An idyllic commune on the Estonian island of Vormsi. Solitude in the Finnish wilderness. A trance during a heavy-metal concert in Norway. The anonymous hero (played by musician and artist Robert A. A. Lowe, also known as Lichens) is searching for seclusion in the antipodes of capitalist Europe. His silent journey is like the spell of the title, liberating him from the clutches of modernity. He abandons the theater of everyday life: a roof above his head, the post-hippy community whose members can no longer live without their laptops, and language, which is replaced by ritual screams on stage. In their first feature-length project, Ben Rivers and Ben Russell, two experimental-film nomads, question whether it is possible for a Walden-like utopia to exist in the 21st century. Between persistent silence and purifying noise, in long, hypnotic scenes (recorded on 16 mm film), they find the key to being a hermit in modern times. This is a fascinating combination of an ethnographic documentary and visionary cinema, reminiscent of Chris Marker’s memorable work Sans soleil.
CPH:DOX 2013 – New:Vision Award, Torino Film Festival 2013 - Best Film for Internazionale.doc
A filmmaker and artist, Ben Rivers was born in 1972 in Somerset, England. He studied at the Academy of Fine Arts in Falmouth, where he concentrated on photography and 8 mm film. He ran an avant-garde cinema for 10 years in Brighton, which is where he met director Ben Russell in 2006. As part of the We Can Not Exist in This World Alone project, they jointly presented their films in Australia and New Zealand, among other places. His feature-film debut, Two Years at Sea, won a FIPRESCI prize in the Orizzonti section at the Venice Film Festival in 2011.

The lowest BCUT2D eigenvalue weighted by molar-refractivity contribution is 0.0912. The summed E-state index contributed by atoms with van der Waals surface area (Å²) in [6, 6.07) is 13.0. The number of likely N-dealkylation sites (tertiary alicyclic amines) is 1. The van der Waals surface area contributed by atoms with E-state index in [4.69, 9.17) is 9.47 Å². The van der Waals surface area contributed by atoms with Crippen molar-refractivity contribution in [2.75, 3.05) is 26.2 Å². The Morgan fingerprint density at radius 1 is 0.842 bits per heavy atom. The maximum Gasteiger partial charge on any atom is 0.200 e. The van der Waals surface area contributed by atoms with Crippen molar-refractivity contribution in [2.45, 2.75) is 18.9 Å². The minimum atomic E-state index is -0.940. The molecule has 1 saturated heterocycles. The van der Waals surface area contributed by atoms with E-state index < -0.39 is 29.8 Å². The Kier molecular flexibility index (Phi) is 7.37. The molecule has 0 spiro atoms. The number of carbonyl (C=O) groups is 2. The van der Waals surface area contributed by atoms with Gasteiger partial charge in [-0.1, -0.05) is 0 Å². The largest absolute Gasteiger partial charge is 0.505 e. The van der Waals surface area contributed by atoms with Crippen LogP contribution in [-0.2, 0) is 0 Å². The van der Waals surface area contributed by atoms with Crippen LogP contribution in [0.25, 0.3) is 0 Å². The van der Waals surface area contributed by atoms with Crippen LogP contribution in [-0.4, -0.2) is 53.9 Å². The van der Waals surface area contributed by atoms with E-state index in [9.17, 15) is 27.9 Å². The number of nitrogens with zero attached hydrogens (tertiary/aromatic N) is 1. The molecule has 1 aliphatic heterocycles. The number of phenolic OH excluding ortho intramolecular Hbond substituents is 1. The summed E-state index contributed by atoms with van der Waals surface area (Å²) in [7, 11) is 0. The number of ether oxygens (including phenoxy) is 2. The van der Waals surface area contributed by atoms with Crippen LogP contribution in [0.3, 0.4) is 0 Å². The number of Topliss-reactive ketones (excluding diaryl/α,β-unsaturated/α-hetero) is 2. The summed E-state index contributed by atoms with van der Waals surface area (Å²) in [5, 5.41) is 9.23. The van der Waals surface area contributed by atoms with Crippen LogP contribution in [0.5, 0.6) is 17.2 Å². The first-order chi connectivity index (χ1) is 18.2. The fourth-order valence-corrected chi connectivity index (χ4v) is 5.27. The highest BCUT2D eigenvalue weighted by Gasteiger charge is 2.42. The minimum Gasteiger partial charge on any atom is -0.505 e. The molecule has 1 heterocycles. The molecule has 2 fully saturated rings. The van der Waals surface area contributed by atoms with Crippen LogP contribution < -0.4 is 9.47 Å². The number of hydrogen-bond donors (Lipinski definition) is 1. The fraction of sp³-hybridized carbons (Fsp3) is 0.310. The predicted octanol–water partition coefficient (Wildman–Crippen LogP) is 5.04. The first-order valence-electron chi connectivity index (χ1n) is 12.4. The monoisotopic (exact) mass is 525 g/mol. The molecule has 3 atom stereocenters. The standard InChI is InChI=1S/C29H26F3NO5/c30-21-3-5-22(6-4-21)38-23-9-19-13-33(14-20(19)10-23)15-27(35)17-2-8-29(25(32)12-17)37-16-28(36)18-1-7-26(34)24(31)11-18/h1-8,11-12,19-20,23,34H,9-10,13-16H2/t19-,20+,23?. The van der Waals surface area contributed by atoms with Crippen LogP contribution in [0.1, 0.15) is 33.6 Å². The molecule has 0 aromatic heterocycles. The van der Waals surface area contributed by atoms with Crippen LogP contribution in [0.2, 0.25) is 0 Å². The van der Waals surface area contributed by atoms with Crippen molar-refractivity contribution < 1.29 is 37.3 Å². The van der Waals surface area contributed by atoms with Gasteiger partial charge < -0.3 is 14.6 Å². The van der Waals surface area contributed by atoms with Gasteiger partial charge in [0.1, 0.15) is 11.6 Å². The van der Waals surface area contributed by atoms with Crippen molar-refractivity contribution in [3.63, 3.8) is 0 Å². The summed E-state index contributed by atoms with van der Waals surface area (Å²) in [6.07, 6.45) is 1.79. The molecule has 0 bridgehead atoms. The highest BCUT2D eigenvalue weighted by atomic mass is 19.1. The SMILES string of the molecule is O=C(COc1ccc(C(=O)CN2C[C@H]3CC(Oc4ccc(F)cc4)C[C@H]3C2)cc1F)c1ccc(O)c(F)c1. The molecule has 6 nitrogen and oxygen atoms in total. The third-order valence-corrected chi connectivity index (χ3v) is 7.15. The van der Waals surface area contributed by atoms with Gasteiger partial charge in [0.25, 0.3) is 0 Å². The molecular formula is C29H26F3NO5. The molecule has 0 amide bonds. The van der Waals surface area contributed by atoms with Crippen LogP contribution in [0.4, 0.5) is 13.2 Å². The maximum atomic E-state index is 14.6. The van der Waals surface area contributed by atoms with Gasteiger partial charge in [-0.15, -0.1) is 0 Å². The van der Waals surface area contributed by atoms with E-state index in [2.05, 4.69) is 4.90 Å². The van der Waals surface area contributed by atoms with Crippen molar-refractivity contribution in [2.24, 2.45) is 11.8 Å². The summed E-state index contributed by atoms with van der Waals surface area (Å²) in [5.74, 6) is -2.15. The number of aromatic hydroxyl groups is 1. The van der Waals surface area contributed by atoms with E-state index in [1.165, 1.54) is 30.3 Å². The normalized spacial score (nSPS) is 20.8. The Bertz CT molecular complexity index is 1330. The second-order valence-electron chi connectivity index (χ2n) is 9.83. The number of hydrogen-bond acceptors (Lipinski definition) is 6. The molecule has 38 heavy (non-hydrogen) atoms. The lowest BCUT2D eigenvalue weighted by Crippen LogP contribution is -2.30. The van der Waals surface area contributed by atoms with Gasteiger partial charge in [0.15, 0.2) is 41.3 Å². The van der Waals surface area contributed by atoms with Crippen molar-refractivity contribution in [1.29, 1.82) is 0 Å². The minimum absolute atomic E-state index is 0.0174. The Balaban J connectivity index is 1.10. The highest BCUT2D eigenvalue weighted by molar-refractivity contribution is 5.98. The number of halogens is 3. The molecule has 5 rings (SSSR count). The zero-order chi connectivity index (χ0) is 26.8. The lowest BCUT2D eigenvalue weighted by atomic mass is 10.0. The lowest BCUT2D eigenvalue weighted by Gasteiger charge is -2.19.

2006 This Is My Land (short)
2008 Ah, Liberty! (short)
2009 I Know Where I'm Going (short)
2011 Slow Action (short)
2011 Dwa lata nad morzem / Two Years at Sea
Born in 1976, Ben Russell is an American experimental filmmaker, curator, traveler, and visual artist. He studied Art-Semiotics at Brown University in Providence, where he ran a niche cinema for years. In 2009, he earned acclaimed for his feature-film debut Let Each One Go Where He May, which he filmed in Suriname with the help of a grant from the Guggenheim Foundation. He is interested in contemporary rituals and the language of cinema. Russell’s work can be seen at the Museum of Modern Art in New York, among other places.
2009 Let Each One Go Where He May
2011 Trypps #7 (Badlands) (short)
2011 River Rites (short)
2013 Let Us Persevere in What We Have Resolved Before We Forget (short)